WHO Launches Action Plan for Physical Activity and Health
The World Health Organisation (WHO) has launched a new action plan on physical activity and health.
The WHO Global action plan on physical activity and health 2018-2030: More active people for a healthier world’’shows how countries can reduce physical inactivity in adults and adolescents by 15% by 2030. It recommends a set of 20 policy areas, which combined, aim to create more active societies through improving the environments and opportunities for people of all ages and abilities to do more walking, cycling, sport, active recreation, dance and play.
It also calls for support to, for example, training of health care workers and other professionals, stronger data systems, as well as use of digital technologies.
“Being active is critical for health. But in our modern world, this is becoming more and more of a challenge, largely because our cities and communities aren’t designed in the right ways,” said Dr Tedros Adhanom ghebreyesus, WHO Director-General. “We need leaders at all levels to help people to take the healthier step. This works best at city level, where most responsibility lies for creating healthier spaces.”
Worldwide, one in five adults, and four out of five adolescents (11-17 years), do not do enough physical activity. Girls, women, older adults, poorer people, people with disabilities and chronic diseases, marginalized populations, and indigenous people have fewer opportunities to be active.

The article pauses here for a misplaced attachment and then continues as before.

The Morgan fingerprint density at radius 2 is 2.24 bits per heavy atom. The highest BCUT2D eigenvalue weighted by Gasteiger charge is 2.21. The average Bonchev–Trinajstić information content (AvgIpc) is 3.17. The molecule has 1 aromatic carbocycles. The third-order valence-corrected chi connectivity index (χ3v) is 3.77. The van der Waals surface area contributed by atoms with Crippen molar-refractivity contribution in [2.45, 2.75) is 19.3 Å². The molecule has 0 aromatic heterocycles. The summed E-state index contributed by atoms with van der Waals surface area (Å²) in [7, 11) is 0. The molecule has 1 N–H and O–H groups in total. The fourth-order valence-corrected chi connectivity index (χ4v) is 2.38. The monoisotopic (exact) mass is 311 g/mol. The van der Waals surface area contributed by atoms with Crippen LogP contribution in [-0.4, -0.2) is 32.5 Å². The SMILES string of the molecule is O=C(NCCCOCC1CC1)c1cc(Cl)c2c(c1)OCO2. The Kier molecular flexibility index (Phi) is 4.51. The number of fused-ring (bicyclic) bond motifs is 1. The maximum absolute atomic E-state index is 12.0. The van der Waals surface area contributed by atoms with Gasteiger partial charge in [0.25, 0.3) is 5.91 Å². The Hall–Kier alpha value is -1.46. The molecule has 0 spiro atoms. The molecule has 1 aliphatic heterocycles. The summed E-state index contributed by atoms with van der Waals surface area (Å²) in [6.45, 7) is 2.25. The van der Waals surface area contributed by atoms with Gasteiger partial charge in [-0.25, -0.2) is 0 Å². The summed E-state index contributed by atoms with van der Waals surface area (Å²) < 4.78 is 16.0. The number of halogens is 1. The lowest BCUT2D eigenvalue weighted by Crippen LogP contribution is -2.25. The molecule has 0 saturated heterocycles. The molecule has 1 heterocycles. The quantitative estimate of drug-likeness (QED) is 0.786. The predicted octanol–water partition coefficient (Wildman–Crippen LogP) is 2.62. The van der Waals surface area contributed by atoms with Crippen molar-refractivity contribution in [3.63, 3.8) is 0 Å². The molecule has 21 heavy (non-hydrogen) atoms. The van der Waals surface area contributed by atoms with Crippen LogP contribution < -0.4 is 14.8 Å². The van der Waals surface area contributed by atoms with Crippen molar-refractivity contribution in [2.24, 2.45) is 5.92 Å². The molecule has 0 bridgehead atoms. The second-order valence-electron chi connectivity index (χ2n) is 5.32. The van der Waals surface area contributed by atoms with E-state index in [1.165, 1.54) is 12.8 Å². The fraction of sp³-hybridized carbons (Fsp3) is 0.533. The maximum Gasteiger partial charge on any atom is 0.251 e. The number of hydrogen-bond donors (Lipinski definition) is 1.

Regular physical activity is key to preventing and treating non communicable diseases (NCDs) such as heart disease, stroke, diabetes and breast and colon cancer. NCDs are responsible for 71% of all deaths globally, including for the deaths of 15 million people per year aged 30 to 70.
Dr Tedros added: “You don’t need to be a professional athlete to choose to be active. Taking the stairs instead of the elevator makes a difference. Or walking or using the bike instead of driving to your neighbourhood bakery. It’s the choices we make each and every day that can keep us healthy. Leaders must help make these choices the easy ones.”
To support national efforts to implement the plan, WHO is launching an advocacy campaign to promote physical activity, Let’s Be Active: Everyone, Everywhere,Everyday.This new drive, launched at the Portuguese Football Association’s iconic Cidade do Futebol (City of Football), aims to encourage governments and city authorities to make it easier for people to be more physically active, and healthier.
Physical inactivity is more than a health challenge: the financial costs are also enormous. Globally, physical inactivity is estimated to cost US$54 billion in direct health care, of which 57% is incurred by the public sector and an additional US$14 billion is attributable to lost productivity.
World leaders will meet later this year to take action on physical inactivity and other causes of NCDs, and mental disorders, when they take part in the Third United Nations General Assembly High-level Meeting on NCDs, being held on 27 September in New York.